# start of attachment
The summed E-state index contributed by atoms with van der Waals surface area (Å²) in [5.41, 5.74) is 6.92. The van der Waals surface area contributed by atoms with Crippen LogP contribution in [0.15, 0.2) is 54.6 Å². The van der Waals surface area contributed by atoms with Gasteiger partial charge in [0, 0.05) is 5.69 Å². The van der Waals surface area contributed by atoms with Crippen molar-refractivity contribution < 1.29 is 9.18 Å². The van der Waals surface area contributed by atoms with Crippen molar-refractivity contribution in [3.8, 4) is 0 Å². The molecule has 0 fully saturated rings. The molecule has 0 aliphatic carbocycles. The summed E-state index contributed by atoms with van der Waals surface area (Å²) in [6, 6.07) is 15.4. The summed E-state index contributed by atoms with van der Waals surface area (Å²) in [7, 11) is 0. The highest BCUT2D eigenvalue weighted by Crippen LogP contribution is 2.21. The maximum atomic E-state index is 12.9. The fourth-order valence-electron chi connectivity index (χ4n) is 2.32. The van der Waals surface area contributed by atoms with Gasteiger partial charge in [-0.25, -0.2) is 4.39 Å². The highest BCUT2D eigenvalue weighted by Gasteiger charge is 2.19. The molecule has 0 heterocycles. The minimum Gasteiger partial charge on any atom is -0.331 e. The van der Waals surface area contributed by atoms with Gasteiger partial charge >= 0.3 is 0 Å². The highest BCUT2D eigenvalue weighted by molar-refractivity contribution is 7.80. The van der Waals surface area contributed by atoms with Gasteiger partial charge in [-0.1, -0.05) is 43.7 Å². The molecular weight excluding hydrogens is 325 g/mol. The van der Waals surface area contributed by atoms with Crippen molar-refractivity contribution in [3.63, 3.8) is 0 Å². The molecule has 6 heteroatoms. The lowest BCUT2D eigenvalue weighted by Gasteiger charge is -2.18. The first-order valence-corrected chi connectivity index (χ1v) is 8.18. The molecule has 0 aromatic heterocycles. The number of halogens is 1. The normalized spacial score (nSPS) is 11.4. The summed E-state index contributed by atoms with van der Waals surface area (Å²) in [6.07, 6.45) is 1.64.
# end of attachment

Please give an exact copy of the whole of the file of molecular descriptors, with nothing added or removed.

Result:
The summed E-state index contributed by atoms with van der Waals surface area (Å²) in [5.41, 5.74) is 6.92. The van der Waals surface area contributed by atoms with Crippen LogP contribution in [0.15, 0.2) is 54.6 Å². The van der Waals surface area contributed by atoms with Gasteiger partial charge in [0, 0.05) is 5.69 Å². The van der Waals surface area contributed by atoms with Crippen molar-refractivity contribution < 1.29 is 9.18 Å². The van der Waals surface area contributed by atoms with Crippen molar-refractivity contribution in [3.8, 4) is 0 Å². The molecule has 0 fully saturated rings. The molecule has 0 aliphatic carbocycles. The summed E-state index contributed by atoms with van der Waals surface area (Å²) in [6, 6.07) is 15.4. The summed E-state index contributed by atoms with van der Waals surface area (Å²) in [7, 11) is 0. The highest BCUT2D eigenvalue weighted by Crippen LogP contribution is 2.21. The maximum atomic E-state index is 12.9. The fourth-order valence-electron chi connectivity index (χ4n) is 2.32. The van der Waals surface area contributed by atoms with Gasteiger partial charge in [-0.25, -0.2) is 4.39 Å². The highest BCUT2D eigenvalue weighted by Gasteiger charge is 2.19. The molecule has 0 heterocycles. The minimum Gasteiger partial charge on any atom is -0.331 e. The van der Waals surface area contributed by atoms with Gasteiger partial charge >= 0.3 is 0 Å². The highest BCUT2D eigenvalue weighted by molar-refractivity contribution is 7.80. The van der Waals surface area contributed by atoms with Gasteiger partial charge in [-0.1, -0.05) is 43.7 Å². The molecular weight excluding hydrogens is 325 g/mol. The van der Waals surface area contributed by atoms with Crippen molar-refractivity contribution in [3.63, 3.8) is 0 Å². The molecule has 6 heteroatoms. The lowest BCUT2D eigenvalue weighted by Gasteiger charge is -2.18. The first-order valence-corrected chi connectivity index (χ1v) is 8.18. The molecule has 0 aromatic heterocycles. The number of halogens is 1. The normalized spacial score (nSPS) is 11.4. The summed E-state index contributed by atoms with van der Waals surface area (Å²) in [6.07, 6.45) is 1.64.